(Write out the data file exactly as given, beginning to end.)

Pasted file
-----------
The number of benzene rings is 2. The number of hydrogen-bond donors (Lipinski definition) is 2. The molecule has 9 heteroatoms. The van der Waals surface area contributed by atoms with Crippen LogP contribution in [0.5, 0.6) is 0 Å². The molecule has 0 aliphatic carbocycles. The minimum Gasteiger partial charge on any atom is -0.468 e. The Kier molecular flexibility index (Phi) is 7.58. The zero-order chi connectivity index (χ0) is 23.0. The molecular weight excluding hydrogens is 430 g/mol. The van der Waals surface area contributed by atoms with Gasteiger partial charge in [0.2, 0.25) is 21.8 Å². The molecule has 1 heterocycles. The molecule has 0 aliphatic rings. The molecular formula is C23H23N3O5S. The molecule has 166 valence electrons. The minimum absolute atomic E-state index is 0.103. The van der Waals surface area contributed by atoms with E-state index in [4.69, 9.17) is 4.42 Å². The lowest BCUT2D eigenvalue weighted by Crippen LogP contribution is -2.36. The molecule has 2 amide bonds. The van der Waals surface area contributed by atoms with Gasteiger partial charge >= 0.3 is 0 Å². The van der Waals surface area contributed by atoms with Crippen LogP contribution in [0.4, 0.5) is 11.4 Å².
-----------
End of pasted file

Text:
The number of benzene rings is 2. The number of hydrogen-bond donors (Lipinski definition) is 2. The molecule has 9 heteroatoms. The van der Waals surface area contributed by atoms with Crippen LogP contribution in [0.5, 0.6) is 0 Å². The molecule has 0 aliphatic carbocycles. The minimum Gasteiger partial charge on any atom is -0.468 e. The Kier molecular flexibility index (Phi) is 7.58. The zero-order chi connectivity index (χ0) is 23.0. The molecular weight excluding hydrogens is 430 g/mol. The van der Waals surface area contributed by atoms with Gasteiger partial charge in [0.2, 0.25) is 21.8 Å². The molecule has 1 heterocycles. The molecule has 0 aliphatic rings. The molecular formula is C23H23N3O5S. The molecule has 166 valence electrons. The minimum absolute atomic E-state index is 0.103. The van der Waals surface area contributed by atoms with E-state index in [4.69, 9.17) is 4.42 Å². The lowest BCUT2D eigenvalue weighted by Crippen LogP contribution is -2.36. The molecule has 2 amide bonds. The van der Waals surface area contributed by atoms with Gasteiger partial charge >= 0.3 is 0 Å². The van der Waals surface area contributed by atoms with Crippen LogP contribution in [0.4, 0.5) is 11.4 Å².